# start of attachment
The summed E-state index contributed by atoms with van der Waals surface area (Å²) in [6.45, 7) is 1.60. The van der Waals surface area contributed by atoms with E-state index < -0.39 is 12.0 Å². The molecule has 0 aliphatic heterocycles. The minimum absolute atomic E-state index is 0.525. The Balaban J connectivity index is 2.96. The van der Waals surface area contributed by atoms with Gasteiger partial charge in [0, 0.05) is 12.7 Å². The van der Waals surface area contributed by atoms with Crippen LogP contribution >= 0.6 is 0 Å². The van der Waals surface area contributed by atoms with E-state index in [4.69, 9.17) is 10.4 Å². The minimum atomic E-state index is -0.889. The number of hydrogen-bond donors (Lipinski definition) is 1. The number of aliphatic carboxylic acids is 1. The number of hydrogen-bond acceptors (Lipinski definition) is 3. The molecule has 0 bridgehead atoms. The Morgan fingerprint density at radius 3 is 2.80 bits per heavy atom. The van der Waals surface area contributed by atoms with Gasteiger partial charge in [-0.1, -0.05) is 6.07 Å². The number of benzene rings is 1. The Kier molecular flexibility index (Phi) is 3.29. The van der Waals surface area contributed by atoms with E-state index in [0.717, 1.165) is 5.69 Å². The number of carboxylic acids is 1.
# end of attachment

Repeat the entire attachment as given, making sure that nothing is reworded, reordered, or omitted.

The summed E-state index contributed by atoms with van der Waals surface area (Å²) in [6.45, 7) is 1.60. The van der Waals surface area contributed by atoms with E-state index < -0.39 is 12.0 Å². The molecule has 0 aliphatic heterocycles. The minimum absolute atomic E-state index is 0.525. The Balaban J connectivity index is 2.96. The van der Waals surface area contributed by atoms with Gasteiger partial charge in [0, 0.05) is 12.7 Å². The van der Waals surface area contributed by atoms with Crippen LogP contribution >= 0.6 is 0 Å². The van der Waals surface area contributed by atoms with E-state index in [4.69, 9.17) is 10.4 Å². The minimum atomic E-state index is -0.889. The number of hydrogen-bond donors (Lipinski definition) is 1. The number of aliphatic carboxylic acids is 1. The number of hydrogen-bond acceptors (Lipinski definition) is 3. The molecule has 0 bridgehead atoms. The Morgan fingerprint density at radius 3 is 2.80 bits per heavy atom. The van der Waals surface area contributed by atoms with Gasteiger partial charge in [-0.1, -0.05) is 6.07 Å². The number of benzene rings is 1. The Kier molecular flexibility index (Phi) is 3.29. The van der Waals surface area contributed by atoms with E-state index in [0.717, 1.165) is 5.69 Å². The number of carboxylic acids is 1.